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Silence and Voice in the Study of Contentious Politics
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  • 2 b/w illus. 1 table
  • Page extent: 298 pages
  • Size: 228 x 152 mm
  • Weight: 0.45 kg

Library of Congress

  • Dewey number: 303.48/4
  • Dewey version: 21
  • LC Classification: HM881 .S535 2001
  • LC Subject headings:
    • Social movements
    • Revolutions
    • Democratization
    • Ethnic conflict

Library of Congress Record

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 (ISBN-13: 9780521001557 | ISBN-10: 0521001552)

  • Also available in Hardback
  • Published September 2001

Manufactured on demand: supplied direct from the printer

$35.99 (P)

The aim of the book is to highlight and begin to give "voice" to some of the notable "silences" evident in recent years in the study of contentious politics. The coauthors hope to redress the present topical imbalance in the field. In particular, the authors take up seven specific topics in the volume: the relationship between emotions and contention; temporality in the study of contention; the spatial dimensions of contention; leadership in contention; the role of threat in contention; religion and contention; and contention in the context of demographic and life-course processes.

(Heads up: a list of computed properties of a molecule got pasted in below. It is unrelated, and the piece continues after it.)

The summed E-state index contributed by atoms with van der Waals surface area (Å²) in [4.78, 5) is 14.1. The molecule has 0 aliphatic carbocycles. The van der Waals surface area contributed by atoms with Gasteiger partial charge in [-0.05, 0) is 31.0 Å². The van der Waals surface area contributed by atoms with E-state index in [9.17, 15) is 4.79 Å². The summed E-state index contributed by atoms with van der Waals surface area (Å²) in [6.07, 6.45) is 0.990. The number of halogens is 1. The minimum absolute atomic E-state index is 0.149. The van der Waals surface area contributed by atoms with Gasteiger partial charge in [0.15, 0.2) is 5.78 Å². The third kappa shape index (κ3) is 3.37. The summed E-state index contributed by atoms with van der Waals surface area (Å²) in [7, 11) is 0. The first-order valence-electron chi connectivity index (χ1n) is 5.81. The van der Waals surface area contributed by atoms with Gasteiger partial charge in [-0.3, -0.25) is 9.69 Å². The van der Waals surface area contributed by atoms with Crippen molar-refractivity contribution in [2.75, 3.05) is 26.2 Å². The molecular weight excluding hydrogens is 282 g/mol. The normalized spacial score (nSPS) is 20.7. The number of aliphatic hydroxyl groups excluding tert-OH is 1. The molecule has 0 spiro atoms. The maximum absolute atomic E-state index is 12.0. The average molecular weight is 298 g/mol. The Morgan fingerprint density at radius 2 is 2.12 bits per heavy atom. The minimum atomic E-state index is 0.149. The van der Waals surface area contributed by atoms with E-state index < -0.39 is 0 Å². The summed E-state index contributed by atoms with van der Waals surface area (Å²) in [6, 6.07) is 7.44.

Preface; 1. Silence and voice in the study of contentious politics: an introduction Sidney Tarrow; 2. Emotions and contentious politics Ron Aminzade and Doug McAdam; 3. Space in contentious politics William H. Sewell, Jr.; 4. Temporality in the study of social movements and revolutions Doug McAdam and William H. Sewell, Jr; 5. Leadership dynamics and the dynamics of contention Ron Aminzade, Jack Goldstone and Elizabeth J. Perry; 6. The scared, religious, and secular in contentious politics: blurring boundaries Jack Goldstone and Elizabeth J. Perry; 7. Threat (and opportunity): popular action and state response in the dynamics of contentious action Jack Goldstone and Charles Tilly; 8. Contention in demographic and life-course context Jack Goldstone and Doug McAdam; 9. Harmonizing the voices: thematic continuity across the chapters Doug McAdam.


"This excellent book is indispensable for those who think there is nothing new in the study of social movements." Journal of Interdisciplary History


Sidney Tarrow, Ron Aminzade, Doug McAdam, William H. Sewell, Jr, Jack Goldstone, Elizabeth J. Perry, Charles Tilly

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